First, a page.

Saturday, October 16, 2010

And they all lived happily ever after

Or did they? And is that really what readers want to hear these days?
The trick is to craft that ever-elusive ESE - the Emotionally Satisfying Ending, and have it fit in with the four of five hundred pages that came before.

Recently my editor voiced her discouragement over manuscripts with strong beginnings and compelling middles that faltered at the end. After spending hours at home reading the most recent one (9-to-5 is a myth in the publishing world) the ending failed to fulfill the promise of the start and she was forced to reject the book.

Which left me thinking: what are the ingredients that make for a compelling ESE? The kind of ending that makes readers seek out an author’s backlist and yearn for his or her next release. An ending that sends them gushing to share their new favorite author with friends?

Act 1 begins with the all-important Hook. Writers spend long hours crafting that perfect first line. We take classes to make us better at hooking the reader, work with critique partners and use feedback from contests to make the opening pages zing as we lead our protagonists from their ordinary world into the end of Act 1 Crisis.

Then we roll up our sleeves and tackle the vast wasteland of Act 2. We devote time and energy to keeping those hundreds of pages from sagging and loosing the reader’s interest. With nose to the grindstone (I do love my cliché’s) we check plot points and sub-plots, speed up the pace, vary the setting, and make the disasters our protagonists have to face gut-wrenching. We verify goals and motivations and ensure there's enough high level and micro-conflict to keep readers turning pages.

Finally we, and our characters, reach the final lap, Act 3. At this point we sometimes sigh with relief and mission accomplished. We can relax, whip off a happy ending and we’re ready to send the manuscript off.

The problem is, sometimes we relax too soon.

Act 3 is usually the shortest act, but it contains a major story checkpoint, the moment of emotional release the Greeks called Catharsis. This is the moment when the protagonists, and by extension the reader, exhales. The emotions should reach from the page and grab the reader’s heart, providing him or her with a reward for following along the difficult road. This checkpoint, that may take a single paragraph or several pages, can make he difference between a good story and a great read.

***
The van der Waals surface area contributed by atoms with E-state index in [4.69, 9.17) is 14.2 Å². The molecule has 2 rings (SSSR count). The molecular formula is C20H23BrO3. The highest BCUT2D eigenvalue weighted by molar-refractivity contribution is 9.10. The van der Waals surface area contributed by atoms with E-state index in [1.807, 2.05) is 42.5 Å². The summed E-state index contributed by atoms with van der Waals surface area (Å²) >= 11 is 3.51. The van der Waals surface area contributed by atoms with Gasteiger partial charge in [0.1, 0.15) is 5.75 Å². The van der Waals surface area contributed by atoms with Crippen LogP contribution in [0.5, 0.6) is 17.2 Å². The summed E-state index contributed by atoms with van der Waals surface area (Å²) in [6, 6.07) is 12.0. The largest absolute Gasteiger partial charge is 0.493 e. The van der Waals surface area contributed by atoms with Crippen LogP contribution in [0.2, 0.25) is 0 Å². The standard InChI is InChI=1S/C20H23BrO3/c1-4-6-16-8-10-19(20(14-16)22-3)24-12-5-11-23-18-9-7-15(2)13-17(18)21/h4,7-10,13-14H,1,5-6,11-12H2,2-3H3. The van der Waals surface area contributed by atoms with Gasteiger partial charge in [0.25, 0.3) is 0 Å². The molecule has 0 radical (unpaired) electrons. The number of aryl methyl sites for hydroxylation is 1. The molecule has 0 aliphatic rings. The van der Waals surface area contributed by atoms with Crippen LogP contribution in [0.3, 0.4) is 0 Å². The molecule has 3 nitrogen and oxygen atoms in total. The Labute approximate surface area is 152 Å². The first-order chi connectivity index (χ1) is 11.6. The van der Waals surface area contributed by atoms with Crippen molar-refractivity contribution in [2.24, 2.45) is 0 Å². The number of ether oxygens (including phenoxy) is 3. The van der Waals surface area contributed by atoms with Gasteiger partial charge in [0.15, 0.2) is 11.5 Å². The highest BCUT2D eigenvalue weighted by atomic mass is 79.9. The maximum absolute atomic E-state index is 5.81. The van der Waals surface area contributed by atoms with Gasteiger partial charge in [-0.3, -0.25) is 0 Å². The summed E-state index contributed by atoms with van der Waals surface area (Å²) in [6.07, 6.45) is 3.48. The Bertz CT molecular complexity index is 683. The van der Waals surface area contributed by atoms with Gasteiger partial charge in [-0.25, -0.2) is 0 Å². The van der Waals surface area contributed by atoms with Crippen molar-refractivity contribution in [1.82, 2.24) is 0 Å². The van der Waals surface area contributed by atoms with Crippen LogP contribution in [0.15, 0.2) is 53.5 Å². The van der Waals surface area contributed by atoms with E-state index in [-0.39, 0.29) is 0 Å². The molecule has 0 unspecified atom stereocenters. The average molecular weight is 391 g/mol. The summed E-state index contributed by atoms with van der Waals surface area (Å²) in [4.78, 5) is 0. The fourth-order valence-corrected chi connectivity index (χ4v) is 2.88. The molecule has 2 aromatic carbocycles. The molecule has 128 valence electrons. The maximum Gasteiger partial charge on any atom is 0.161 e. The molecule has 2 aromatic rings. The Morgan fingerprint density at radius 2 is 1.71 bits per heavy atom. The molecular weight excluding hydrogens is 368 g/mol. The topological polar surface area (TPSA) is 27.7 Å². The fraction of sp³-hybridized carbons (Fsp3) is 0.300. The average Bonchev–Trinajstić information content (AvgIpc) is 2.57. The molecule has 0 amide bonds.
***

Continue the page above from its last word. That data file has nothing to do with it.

All my favorite books have that moment  of emotional release. Whether it’s a romantic comedy or romantic suspense, paranormal or historical; no matter what happens in the plot, my favorite are defined by the end of the inner journey. They all give me endings that makes me laugh or cry or just a warm glow of triumph.

How do we as authors give our readers that sometimes elusive ESE. Those strong endings result from the build-up of emotion through every step of the Inner Journey, until the protagonists realize and overcome the character flaws that have kept them in turmoil. The writer’s final job is to provide the moment of release the reader has been waiting for. Done right, a writer leaves readers wanting more–begging and dying for more. And that frequently results in an agent or editor giving you a CALL.

My questions to writers — How do you bring your readers to the point where they feel it’s safe to relax and bring their heart rate back under control? How do you make them yearn for another book just like the one in their hands? How do you keep the reader haunting bookstores looking for more books with your name attached?

My questions to readers — Are there books that give you that exhale moment? What are your favorite books where the ending just won’t let you go?

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